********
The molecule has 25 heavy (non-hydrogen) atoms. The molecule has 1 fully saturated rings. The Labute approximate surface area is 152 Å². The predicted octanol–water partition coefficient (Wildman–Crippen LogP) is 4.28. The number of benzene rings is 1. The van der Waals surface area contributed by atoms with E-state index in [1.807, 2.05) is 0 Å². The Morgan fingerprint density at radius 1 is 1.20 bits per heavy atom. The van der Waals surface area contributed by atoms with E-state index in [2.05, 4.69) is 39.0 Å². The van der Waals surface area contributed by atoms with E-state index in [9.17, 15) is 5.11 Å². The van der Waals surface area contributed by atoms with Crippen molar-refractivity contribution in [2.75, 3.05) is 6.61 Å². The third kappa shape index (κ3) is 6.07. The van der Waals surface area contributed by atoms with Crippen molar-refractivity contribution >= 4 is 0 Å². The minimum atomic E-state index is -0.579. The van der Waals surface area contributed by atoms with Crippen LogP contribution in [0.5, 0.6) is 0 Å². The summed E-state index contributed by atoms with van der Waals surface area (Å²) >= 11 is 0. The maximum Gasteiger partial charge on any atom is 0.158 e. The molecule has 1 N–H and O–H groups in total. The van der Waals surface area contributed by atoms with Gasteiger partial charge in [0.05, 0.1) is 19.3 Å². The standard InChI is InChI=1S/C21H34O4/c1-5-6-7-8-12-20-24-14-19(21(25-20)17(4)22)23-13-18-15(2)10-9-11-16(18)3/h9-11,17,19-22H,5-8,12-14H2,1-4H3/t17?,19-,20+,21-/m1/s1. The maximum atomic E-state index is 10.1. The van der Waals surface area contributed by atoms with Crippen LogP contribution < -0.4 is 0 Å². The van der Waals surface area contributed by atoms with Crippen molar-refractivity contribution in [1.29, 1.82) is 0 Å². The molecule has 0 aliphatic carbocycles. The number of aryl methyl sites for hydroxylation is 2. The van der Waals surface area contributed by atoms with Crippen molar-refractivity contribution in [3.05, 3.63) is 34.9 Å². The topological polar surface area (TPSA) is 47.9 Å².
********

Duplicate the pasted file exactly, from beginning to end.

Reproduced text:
The molecule has 25 heavy (non-hydrogen) atoms. The molecule has 1 fully saturated rings. The Labute approximate surface area is 152 Å². The predicted octanol–water partition coefficient (Wildman–Crippen LogP) is 4.28. The number of benzene rings is 1. The van der Waals surface area contributed by atoms with E-state index in [1.807, 2.05) is 0 Å². The Morgan fingerprint density at radius 1 is 1.20 bits per heavy atom. The van der Waals surface area contributed by atoms with E-state index in [2.05, 4.69) is 39.0 Å². The van der Waals surface area contributed by atoms with E-state index in [9.17, 15) is 5.11 Å². The van der Waals surface area contributed by atoms with Crippen molar-refractivity contribution in [2.75, 3.05) is 6.61 Å². The third kappa shape index (κ3) is 6.07. The van der Waals surface area contributed by atoms with Crippen molar-refractivity contribution >= 4 is 0 Å². The minimum atomic E-state index is -0.579. The van der Waals surface area contributed by atoms with Crippen LogP contribution in [0.5, 0.6) is 0 Å². The summed E-state index contributed by atoms with van der Waals surface area (Å²) >= 11 is 0. The maximum Gasteiger partial charge on any atom is 0.158 e. The molecule has 1 N–H and O–H groups in total. The van der Waals surface area contributed by atoms with Gasteiger partial charge in [0.05, 0.1) is 19.3 Å². The standard InChI is InChI=1S/C21H34O4/c1-5-6-7-8-12-20-24-14-19(21(25-20)17(4)22)23-13-18-15(2)10-9-11-16(18)3/h9-11,17,19-22H,5-8,12-14H2,1-4H3/t17?,19-,20+,21-/m1/s1. The maximum atomic E-state index is 10.1. The van der Waals surface area contributed by atoms with Crippen LogP contribution < -0.4 is 0 Å². The van der Waals surface area contributed by atoms with Crippen molar-refractivity contribution in [1.29, 1.82) is 0 Å². The molecule has 0 aliphatic carbocycles. The number of aryl methyl sites for hydroxylation is 2. The van der Waals surface area contributed by atoms with Crippen molar-refractivity contribution in [3.05, 3.63) is 34.9 Å². The topological polar surface area (TPSA) is 47.9 Å².